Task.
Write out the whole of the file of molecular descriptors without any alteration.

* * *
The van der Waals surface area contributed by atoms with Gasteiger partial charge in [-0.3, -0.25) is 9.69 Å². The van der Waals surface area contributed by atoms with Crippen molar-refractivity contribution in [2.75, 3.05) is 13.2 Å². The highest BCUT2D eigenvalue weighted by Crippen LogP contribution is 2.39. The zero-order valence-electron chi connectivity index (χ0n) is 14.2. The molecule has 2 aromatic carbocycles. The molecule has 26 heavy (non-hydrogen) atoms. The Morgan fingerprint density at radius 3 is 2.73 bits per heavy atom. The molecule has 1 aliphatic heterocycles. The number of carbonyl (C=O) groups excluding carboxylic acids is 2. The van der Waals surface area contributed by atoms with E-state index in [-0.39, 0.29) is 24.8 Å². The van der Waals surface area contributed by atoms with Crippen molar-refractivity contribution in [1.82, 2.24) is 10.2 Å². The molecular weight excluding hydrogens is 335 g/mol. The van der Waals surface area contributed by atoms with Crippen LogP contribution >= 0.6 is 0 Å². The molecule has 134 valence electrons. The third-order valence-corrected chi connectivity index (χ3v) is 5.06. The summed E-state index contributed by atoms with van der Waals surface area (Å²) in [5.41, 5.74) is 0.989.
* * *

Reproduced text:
The van der Waals surface area contributed by atoms with Gasteiger partial charge in [-0.3, -0.25) is 9.69 Å². The van der Waals surface area contributed by atoms with Crippen molar-refractivity contribution in [2.75, 3.05) is 13.2 Å². The highest BCUT2D eigenvalue weighted by Crippen LogP contribution is 2.39. The zero-order valence-electron chi connectivity index (χ0n) is 14.2. The molecule has 2 aromatic carbocycles. The molecule has 26 heavy (non-hydrogen) atoms. The Morgan fingerprint density at radius 3 is 2.73 bits per heavy atom. The molecule has 1 aliphatic heterocycles. The number of carbonyl (C=O) groups excluding carboxylic acids is 2. The van der Waals surface area contributed by atoms with E-state index in [-0.39, 0.29) is 24.8 Å². The van der Waals surface area contributed by atoms with Crippen molar-refractivity contribution in [1.82, 2.24) is 10.2 Å². The molecular weight excluding hydrogens is 335 g/mol. The van der Waals surface area contributed by atoms with Crippen LogP contribution >= 0.6 is 0 Å². The molecule has 134 valence electrons. The third-order valence-corrected chi connectivity index (χ3v) is 5.06. The summed E-state index contributed by atoms with van der Waals surface area (Å²) in [5.41, 5.74) is 0.989.